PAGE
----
From the pool of transport relevant tweets, we sampled tweets which were used as the testing set. The results are reported in Table1 with fold cross-validation. With increasing the number of iterations, the pool of seed phrases gets refined and augments the selection of transport relevant tweets. The proposed pipeline is tailored to identify complaint relevant tweets in a noisy scenario.

Results

Table 1 reflects that the BOW model provided the best results, both in terms of accuracy and F1-score. The best result achieved by a sentiment model was the Stanford Sentiment ( F1-score), with others within the same range and linguistic-based features collectively giving the best performance.

Model Accuracy(%) F1-score
Linguistic Markers
Bag-of-Words 75.3 0.71
POS Tags 70.1 0.66
Word2Vec cluster 72.1 0.67
Sentiment Markers
Sentiment-MPQA 68.2 0.61
Sentiment-NRC 67.9 0.59
Sentiment-VADER 68.0 0.62
Sentiment-Stanford 68.7 0.63
Information Specific Markers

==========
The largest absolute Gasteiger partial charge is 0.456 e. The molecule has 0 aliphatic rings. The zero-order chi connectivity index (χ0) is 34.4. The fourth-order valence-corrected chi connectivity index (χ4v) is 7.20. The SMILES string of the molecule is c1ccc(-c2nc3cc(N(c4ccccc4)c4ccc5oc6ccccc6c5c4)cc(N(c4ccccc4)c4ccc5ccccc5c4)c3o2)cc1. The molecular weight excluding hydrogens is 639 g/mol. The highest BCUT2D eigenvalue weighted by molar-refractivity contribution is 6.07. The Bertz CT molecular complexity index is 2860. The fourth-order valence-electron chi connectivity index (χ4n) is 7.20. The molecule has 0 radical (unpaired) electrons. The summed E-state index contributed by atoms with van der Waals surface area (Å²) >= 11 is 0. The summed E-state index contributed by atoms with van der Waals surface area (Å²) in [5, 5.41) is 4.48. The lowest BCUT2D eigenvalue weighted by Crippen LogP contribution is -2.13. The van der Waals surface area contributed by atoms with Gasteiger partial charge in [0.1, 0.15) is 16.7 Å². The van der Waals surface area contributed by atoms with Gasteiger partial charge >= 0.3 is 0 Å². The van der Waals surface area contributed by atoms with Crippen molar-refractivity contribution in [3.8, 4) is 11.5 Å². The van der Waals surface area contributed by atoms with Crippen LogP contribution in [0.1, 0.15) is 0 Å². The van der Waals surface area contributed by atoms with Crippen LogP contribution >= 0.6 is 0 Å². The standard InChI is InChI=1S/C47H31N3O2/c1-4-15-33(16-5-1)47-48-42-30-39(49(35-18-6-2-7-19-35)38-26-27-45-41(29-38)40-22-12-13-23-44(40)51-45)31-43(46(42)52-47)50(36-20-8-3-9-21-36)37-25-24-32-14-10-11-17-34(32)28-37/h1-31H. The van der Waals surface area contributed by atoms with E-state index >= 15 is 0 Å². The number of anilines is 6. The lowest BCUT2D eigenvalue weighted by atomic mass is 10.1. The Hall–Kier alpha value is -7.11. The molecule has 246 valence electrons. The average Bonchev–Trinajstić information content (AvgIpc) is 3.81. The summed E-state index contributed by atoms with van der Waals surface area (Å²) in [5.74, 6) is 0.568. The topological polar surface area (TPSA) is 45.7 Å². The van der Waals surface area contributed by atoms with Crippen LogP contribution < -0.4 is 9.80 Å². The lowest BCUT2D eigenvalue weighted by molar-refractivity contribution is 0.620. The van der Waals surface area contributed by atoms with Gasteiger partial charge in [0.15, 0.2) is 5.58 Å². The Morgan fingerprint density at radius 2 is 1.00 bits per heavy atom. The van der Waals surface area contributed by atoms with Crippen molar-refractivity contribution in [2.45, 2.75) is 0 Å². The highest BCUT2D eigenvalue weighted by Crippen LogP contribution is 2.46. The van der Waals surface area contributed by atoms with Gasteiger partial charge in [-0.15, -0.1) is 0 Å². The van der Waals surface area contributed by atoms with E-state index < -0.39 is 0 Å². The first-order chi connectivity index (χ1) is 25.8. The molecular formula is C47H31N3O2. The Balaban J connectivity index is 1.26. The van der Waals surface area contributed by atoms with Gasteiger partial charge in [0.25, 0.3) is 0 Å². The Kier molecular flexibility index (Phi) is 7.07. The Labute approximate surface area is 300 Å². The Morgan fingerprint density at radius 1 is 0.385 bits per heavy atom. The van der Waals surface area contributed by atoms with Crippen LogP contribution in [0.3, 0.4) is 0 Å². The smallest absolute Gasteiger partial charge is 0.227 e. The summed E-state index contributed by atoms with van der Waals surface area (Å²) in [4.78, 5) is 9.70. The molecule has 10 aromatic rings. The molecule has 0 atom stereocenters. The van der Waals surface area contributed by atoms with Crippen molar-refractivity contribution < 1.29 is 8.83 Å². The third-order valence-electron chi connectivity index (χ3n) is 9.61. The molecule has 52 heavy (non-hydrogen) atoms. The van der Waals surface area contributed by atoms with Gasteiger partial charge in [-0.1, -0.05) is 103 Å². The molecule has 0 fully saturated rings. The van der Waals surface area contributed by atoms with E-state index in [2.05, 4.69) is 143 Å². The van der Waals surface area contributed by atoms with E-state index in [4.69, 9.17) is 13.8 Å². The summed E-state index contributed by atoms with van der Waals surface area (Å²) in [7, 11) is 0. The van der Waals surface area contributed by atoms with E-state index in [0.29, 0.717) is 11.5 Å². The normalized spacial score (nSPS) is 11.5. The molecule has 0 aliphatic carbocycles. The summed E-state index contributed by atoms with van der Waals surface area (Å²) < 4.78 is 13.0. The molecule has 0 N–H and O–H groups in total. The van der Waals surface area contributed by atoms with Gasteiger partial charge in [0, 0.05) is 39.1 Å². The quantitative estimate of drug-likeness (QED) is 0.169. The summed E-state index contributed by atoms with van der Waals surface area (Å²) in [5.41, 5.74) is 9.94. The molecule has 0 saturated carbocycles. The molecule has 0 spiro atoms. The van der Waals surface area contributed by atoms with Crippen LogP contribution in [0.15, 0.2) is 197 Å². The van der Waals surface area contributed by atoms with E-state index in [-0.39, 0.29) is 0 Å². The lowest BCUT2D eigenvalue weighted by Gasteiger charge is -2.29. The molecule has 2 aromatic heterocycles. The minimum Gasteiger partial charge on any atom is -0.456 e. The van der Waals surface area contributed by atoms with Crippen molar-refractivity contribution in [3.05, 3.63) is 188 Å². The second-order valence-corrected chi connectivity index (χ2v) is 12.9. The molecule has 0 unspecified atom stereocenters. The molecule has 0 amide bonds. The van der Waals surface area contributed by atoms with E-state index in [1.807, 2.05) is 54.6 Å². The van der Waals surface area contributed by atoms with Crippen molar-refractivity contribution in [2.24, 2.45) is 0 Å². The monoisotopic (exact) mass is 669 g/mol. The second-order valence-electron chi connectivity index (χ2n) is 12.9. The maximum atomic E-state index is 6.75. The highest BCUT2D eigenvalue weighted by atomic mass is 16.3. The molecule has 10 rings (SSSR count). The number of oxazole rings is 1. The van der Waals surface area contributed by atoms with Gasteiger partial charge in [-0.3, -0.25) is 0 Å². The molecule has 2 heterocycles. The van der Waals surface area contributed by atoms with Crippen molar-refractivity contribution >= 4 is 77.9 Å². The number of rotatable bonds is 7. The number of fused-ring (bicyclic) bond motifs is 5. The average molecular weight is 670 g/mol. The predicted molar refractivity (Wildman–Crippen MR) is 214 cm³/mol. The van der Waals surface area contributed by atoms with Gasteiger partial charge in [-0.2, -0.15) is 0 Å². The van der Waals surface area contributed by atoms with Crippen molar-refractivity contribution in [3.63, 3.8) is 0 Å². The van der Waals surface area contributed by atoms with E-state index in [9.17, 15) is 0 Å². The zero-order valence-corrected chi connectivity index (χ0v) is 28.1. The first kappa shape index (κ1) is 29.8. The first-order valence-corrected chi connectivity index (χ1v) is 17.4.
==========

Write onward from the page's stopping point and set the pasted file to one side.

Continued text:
Text Meta-Data 69.3 0.62
Request Identification 70.1 0.66
Intensifiers 72.5 0.67
Politeness Markers 70.4 0.63
Pronoun Variations 69.6 0.65
Table 1: Performance of various linguistic, sentiment and information specific features on our dataset. Classifier utilized Logistic Regression (Elastic Net regularization), as it gave the best performance as compared to its counterparts.

Conclusion and Future Work

In this paper, we presented a novel semi-supervised pipeline along with a novel dataset for identification of complaint based posts in the transport domain. The proposed methodology can be expanded for other fields by altering the lexicons used for the creation of information cues

. There are limitations to this analysis; we do not use neural networks which mandate a large volume of data. In the future, we aim to identify demographic features for identification of complaint based posts on social media platforms.

References

  • [1] C. Danescu-Niculescu-Mizil, R. West, D. Jurafsky, J. Leskovec, and C. Potts (2013) No country for old members: user lifecycle and linguistic change in online communities. In Proceedings of the 22nd international conference on World Wide Web, pp. 307–318. Cited by: Proposed Methodology.
  • [2] M. E. Meinl (2013) Electronic complaints: an empirical study on british english and german complaints on ebay. Vol. 18, Frank & Timme GmbH. Cited by: Introduction.
  • [3] E. Olshtain and L. Weinbach (1985) Complaints-a study of speech act behavior among native and nonnative speakers of hebrew. Tel Aviv University. Cited by: Introduction.
  • [4] R. Shah and R. Zimmermann (2017) Multimodal analysis of user-generated multimedia content. Springer. Cited by: Introduction.